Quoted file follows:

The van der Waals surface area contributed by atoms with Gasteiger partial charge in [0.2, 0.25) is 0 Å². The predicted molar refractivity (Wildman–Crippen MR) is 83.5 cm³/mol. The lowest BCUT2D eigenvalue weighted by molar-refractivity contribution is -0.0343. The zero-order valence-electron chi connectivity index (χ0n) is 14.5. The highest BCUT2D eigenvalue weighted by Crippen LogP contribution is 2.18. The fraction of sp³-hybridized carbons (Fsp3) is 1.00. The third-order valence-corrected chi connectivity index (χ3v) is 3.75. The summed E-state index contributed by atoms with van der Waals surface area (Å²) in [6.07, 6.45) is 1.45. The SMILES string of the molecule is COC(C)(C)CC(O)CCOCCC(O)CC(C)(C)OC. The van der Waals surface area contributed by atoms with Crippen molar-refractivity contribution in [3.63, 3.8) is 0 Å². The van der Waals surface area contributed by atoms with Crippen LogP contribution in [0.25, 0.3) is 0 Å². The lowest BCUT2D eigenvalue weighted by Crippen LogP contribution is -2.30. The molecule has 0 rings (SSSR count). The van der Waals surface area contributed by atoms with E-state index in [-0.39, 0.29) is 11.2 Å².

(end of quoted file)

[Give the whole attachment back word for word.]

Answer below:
The van der Waals surface area contributed by atoms with Gasteiger partial charge in [0.2, 0.25) is 0 Å². The predicted molar refractivity (Wildman–Crippen MR) is 83.5 cm³/mol. The lowest BCUT2D eigenvalue weighted by molar-refractivity contribution is -0.0343. The zero-order valence-electron chi connectivity index (χ0n) is 14.5. The highest BCUT2D eigenvalue weighted by Crippen LogP contribution is 2.18. The fraction of sp³-hybridized carbons (Fsp3) is 1.00. The third-order valence-corrected chi connectivity index (χ3v) is 3.75. The summed E-state index contributed by atoms with van der Waals surface area (Å²) in [6.07, 6.45) is 1.45. The SMILES string of the molecule is COC(C)(C)CC(O)CCOCCC(O)CC(C)(C)OC. The van der Waals surface area contributed by atoms with Crippen molar-refractivity contribution in [3.63, 3.8) is 0 Å². The van der Waals surface area contributed by atoms with Crippen LogP contribution in [0.25, 0.3) is 0 Å². The lowest BCUT2D eigenvalue weighted by Crippen LogP contribution is -2.30. The molecule has 0 rings (SSSR count). The van der Waals surface area contributed by atoms with E-state index in [-0.39, 0.29) is 11.2 Å².